Americans and Russians 'dance to each other's music' via satellite
KIM Spencer could have had a walk-on role in a movie about the 1960s. With his tall frame topped by a not-quite-tamed head of curls, he looks like a veteran of antiwar and antinuclear protests - which he is.
Those mass movements gave him the improbable idea of using satellites to link groups of people in the United States and the Soviet Union to talk about avoiding nuclear war - to get impressions of each other as people, rather than ''the enemy.'' Maybe even to dance to each other's music, or sing each other's songs.
Fat chance. As if the language, communication, and distance barriers could be breached. As if the cost would be less than, well, astronomical. As if the Soviets would allow it.
So what's Kim Spencer doing in the pre-dawn hours of a snowy Moscow morning?
He's huddled with officials of the Soviet State Committee for Radio and Television (Gosteleradio) ironing out the final details of a satellite transmission between San Francisco and Moscow, during which participants will talk about avoiding nuclear war and sing songs.
It's the sixth such link that's taken place between the two superpowers in recent years, and Mr. Spencer, a producer with the Internews Project, has been involved, in one way or another, in most of them. Taken together, these ''satellite bridges,'' as they have been dubbed, represent a technical tour de force - and an example of a unique kind of cooperation that has endured stormy political relationships between the two countries.
To hear both Soviet and American enthusiasts tell it, what's been accomplished so far only hints at things to come. One Soviet producer says he'd like to see sports events beamed between the nations, with bilingual explanations of the rules and play-by-play.
Spencer is toying with an even more ambitious idea: a three-ring circus-by-satellite, with acts beamed simultaneously from Moscow, New York, and Peking.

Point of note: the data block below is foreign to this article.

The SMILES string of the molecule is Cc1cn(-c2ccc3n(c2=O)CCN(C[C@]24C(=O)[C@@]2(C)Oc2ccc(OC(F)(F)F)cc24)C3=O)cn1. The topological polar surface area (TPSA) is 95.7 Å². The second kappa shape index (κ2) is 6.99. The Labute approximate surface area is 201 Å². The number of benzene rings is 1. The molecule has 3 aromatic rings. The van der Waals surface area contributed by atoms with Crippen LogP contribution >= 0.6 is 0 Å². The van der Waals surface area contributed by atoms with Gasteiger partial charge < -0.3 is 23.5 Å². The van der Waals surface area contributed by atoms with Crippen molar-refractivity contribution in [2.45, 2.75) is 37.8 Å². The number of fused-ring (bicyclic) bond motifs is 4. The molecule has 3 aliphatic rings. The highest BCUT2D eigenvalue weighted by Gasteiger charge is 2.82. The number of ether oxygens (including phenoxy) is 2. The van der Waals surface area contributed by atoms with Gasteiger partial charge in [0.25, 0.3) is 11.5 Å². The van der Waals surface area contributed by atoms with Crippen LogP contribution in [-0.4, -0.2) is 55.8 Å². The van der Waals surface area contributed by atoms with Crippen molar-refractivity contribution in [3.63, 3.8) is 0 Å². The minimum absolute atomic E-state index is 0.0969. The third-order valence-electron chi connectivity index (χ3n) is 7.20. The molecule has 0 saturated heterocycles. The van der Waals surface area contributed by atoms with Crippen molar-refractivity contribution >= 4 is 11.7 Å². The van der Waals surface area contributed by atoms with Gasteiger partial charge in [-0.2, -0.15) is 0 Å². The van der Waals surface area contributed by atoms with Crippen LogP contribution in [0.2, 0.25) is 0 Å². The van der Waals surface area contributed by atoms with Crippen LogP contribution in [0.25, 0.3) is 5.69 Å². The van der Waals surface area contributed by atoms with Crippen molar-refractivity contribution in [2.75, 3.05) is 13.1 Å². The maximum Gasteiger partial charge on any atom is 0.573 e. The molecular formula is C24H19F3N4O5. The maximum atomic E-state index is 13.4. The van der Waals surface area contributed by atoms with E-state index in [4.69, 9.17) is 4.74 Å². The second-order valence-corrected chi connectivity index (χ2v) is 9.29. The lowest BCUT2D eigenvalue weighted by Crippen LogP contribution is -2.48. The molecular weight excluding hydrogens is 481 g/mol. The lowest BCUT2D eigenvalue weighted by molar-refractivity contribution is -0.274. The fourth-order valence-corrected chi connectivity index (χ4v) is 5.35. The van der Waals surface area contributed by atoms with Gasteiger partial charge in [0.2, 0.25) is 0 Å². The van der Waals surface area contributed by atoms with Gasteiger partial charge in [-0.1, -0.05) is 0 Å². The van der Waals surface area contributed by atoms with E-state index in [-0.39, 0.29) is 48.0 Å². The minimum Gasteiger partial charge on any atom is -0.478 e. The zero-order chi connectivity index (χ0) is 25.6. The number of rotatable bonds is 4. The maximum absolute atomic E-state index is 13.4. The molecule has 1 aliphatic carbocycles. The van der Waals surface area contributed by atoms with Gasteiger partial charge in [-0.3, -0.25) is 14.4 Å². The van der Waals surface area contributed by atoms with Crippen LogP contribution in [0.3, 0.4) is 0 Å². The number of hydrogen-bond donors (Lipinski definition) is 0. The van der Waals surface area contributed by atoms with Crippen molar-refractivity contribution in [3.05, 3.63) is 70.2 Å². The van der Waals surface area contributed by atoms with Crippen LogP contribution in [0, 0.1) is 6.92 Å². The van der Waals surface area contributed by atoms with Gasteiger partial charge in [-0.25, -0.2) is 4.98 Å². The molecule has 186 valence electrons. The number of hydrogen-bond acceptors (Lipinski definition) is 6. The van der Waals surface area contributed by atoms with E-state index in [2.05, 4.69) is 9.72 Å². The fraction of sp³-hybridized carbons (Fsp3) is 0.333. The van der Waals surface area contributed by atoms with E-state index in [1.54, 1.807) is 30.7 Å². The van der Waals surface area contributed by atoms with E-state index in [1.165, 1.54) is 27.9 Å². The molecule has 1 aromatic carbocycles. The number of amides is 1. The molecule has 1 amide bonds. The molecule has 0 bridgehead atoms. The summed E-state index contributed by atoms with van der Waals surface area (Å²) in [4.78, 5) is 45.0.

To be sure, these ''bridges'' are more than entertainment. They are used for political purposes in both countries. They have provided opportunities for American scientists, entertainers, and issue groups to get an audience in Moscow. And Moscow gets to present a human face to the US that furthers its propaganda aims.
''I think,'' says Spencer, ''that the Soviets have a different view of what television is. It has to do with their view of propaganda, which we see as a totally pejorative concept. They see it as an opportunity to inform, to persuade. . . . They use it to try to depict the realities of the world, or at least the realities as they see them.''
A Gosteleradio producer voices similar sentiments.
''Space bridges,'' he says, do away with the ''prism'' of newspapers and commercial TV through which most Americans see the USSR. Satellite links ''promote a better understanding than (the) somewhat biased look at Soviet reality'' shown by commercial media, he says.
The Soviet Union does maintain a tight control on the images it allows to cross these ''space bridges.'' Participants in Moscow are carefully screened, and so far none of the satellite programs have been broadcast live here. Only taped and edited versions have been seen on Soviet TV.